Meditation, The Cheat Sheet

Here is the following in PDF format:  rab-meditation-cheat-sheet

[This is the basic intro sheet I hand out in introductory class … it could bear some expanding …. ]

Meditation is a way of expanding your awareness. When you meditate, you get in touch with the deepest part of yourself. Beyond the world of thought, and sensorial impressions, there are planes and dimensions of perfect light, knowledge and radiant perfection. Meditation is simply a process of moving your awareness field from the awareness of this world, from the awareness of time and space, into Eternity, into the eternal dimensions. – Rama (Dr. Frederick Lenz)


How do I learn to meditate? First of all, relax. Though you may be learning meditation techniques for the first time – these techniques are just doorways to true meditation, and meditation is something you already know. You have experienced moments of stillness and beauty, in which you feel the perfection of all things. Learning meditation is simply deciding to find that part of yourself and invite it, intentionally, into your life on a more regular basis.

Meditation in the early stages is about learning focus – about clearing the mind of clutter. We learn to concentrate and choose where our mind goes, gaining control over our thoughts and emotions. We build tremendous energy by focusing on Light and our own higher strands of energy. Eventually we let go into moments of stillness, power and insight, beyond thought.

When? For some people, morning seems best, for others, evening. The main thing is to start. Just try to be consistent, and don’t make a big deal about it when you’re not.

Meditate every day. It’s better to be consistent with a shorter time than to “make up” with a long session later. Sit up as straight as you can. Don’t lay down or you will fall asleep. In the morning, take a shower, and if you need it, have juice or tea. In the evening, shower or wash your face. It is easier to meditate in clean clothes. Don’t eat a lot beforehand.

How long? To start, ten or fifteen minutes once a day will suffice.

Where? Find yourself somewhere where you can be alone, without distractions. You can make it special if you like, but mainly – close the door, ignore your phone and be patient.

Basic meditations: #1 Focus on your breath or a body-scan to bring yourself totally into the present. #2 Concentrate on one of the special sounds called mantras – either chanting out loud or in your head. Start with the mantra OM for peace, or SRING for prosperity and newness, or OM TARE TU TARRE TURE HUNG to invoke strength, or OM MANI PADME HUM to settle your mind and bring alignment between your mind, body and spirit.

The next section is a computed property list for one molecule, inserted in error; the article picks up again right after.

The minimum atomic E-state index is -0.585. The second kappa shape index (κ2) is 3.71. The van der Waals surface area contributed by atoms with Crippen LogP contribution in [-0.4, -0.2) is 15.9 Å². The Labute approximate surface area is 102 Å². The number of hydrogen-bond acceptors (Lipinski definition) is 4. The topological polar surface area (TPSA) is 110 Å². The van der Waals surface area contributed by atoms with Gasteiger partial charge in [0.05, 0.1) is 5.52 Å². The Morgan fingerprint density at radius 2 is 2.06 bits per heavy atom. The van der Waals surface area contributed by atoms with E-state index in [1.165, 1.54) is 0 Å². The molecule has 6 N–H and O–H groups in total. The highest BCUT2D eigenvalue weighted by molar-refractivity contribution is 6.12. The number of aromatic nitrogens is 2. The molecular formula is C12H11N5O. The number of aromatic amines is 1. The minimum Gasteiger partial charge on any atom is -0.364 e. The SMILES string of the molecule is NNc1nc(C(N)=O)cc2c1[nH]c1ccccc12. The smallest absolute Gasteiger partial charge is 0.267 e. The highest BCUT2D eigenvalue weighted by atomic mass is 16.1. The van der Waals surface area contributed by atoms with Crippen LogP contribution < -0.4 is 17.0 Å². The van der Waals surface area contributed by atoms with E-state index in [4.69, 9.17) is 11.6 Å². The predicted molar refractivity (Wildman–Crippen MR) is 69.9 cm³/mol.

#3 Chakra concentration meditations: There are meridians of light through which energy flows in our psychic or subtle body (also known as the aura). At certain points or areas, called chakras, it is easier to access and tune ourselves to specific types of energies.

The navel chakra is our center of will, for developing our power to act correctly; the heart chakra is our center of balance, happiness and love; the third eye, of wisdom and insight.

To start, meditate for 3 to 5 minutes on your Navel Chakra. Then move to the Heart, and finally to the Third Eye. This raises the Kundalini (or mystical) energy up your spine.

How can I stop my thoughts? It seems to be getting worse not better! Perfecting your practice is like learning anything new: it takes time and patience, faith and perseverance. First you must learn to tame, focus, and re-direct your mind. Those moments of stillness and light will increase and then spill out from your meditation to run through your daily life.

What is Radical Buddhist Yoga? This is one name for a ‘short path’ approach towards meditation and mindfulness, which incorporates the spiritual, the mystical and the practical. On this path, all of the events and energies of life can be used for one’s inner development.

Trust yourself to find the real you that exists between your thoughts. Meditate


Music written by Rama to help with chakra-focused meditation: